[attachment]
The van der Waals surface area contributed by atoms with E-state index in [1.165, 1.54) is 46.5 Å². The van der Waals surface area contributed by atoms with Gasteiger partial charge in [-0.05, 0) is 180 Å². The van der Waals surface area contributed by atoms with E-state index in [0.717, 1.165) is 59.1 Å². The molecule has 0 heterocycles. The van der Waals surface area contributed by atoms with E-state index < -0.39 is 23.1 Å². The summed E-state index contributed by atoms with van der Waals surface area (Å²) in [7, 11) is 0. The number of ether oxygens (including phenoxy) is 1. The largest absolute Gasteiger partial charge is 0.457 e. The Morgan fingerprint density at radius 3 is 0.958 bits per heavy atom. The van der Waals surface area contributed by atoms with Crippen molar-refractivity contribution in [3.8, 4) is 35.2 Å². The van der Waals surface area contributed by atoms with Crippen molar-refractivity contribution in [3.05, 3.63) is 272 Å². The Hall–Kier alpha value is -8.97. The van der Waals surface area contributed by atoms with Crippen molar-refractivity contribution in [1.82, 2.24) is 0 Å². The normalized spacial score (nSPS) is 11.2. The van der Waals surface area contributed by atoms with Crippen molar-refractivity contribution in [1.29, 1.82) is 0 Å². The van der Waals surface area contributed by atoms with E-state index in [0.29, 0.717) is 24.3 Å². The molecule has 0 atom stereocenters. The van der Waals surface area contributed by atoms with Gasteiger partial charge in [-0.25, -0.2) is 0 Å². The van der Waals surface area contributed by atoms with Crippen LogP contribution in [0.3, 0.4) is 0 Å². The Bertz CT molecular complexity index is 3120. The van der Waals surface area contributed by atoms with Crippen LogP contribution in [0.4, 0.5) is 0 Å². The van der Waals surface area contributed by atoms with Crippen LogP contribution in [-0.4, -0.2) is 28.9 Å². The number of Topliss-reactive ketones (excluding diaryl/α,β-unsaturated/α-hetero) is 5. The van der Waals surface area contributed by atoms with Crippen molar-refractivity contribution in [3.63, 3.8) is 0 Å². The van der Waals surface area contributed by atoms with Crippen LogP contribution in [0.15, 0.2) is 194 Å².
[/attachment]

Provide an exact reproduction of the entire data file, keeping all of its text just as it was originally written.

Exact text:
The van der Waals surface area contributed by atoms with E-state index in [1.165, 1.54) is 46.5 Å². The van der Waals surface area contributed by atoms with Gasteiger partial charge in [-0.05, 0) is 180 Å². The van der Waals surface area contributed by atoms with E-state index in [0.717, 1.165) is 59.1 Å². The molecule has 0 heterocycles. The van der Waals surface area contributed by atoms with E-state index < -0.39 is 23.1 Å². The summed E-state index contributed by atoms with van der Waals surface area (Å²) in [7, 11) is 0. The number of ether oxygens (including phenoxy) is 1. The largest absolute Gasteiger partial charge is 0.457 e. The Morgan fingerprint density at radius 3 is 0.958 bits per heavy atom. The van der Waals surface area contributed by atoms with Crippen molar-refractivity contribution in [3.8, 4) is 35.2 Å². The van der Waals surface area contributed by atoms with Crippen molar-refractivity contribution in [3.05, 3.63) is 272 Å². The Hall–Kier alpha value is -8.97. The van der Waals surface area contributed by atoms with Crippen molar-refractivity contribution in [1.82, 2.24) is 0 Å². The normalized spacial score (nSPS) is 11.2. The van der Waals surface area contributed by atoms with Crippen molar-refractivity contribution in [1.29, 1.82) is 0 Å². The van der Waals surface area contributed by atoms with E-state index in [0.29, 0.717) is 24.3 Å². The molecule has 0 atom stereocenters. The van der Waals surface area contributed by atoms with Gasteiger partial charge in [-0.25, -0.2) is 0 Å². The van der Waals surface area contributed by atoms with Crippen LogP contribution in [0.3, 0.4) is 0 Å². The Bertz CT molecular complexity index is 3120. The van der Waals surface area contributed by atoms with Crippen LogP contribution in [0.4, 0.5) is 0 Å². The van der Waals surface area contributed by atoms with Crippen LogP contribution in [-0.4, -0.2) is 28.9 Å². The number of Topliss-reactive ketones (excluding diaryl/α,β-unsaturated/α-hetero) is 5. The van der Waals surface area contributed by atoms with Crippen molar-refractivity contribution in [3.63, 3.8) is 0 Å². The van der Waals surface area contributed by atoms with Crippen LogP contribution in [0.15, 0.2) is 194 Å².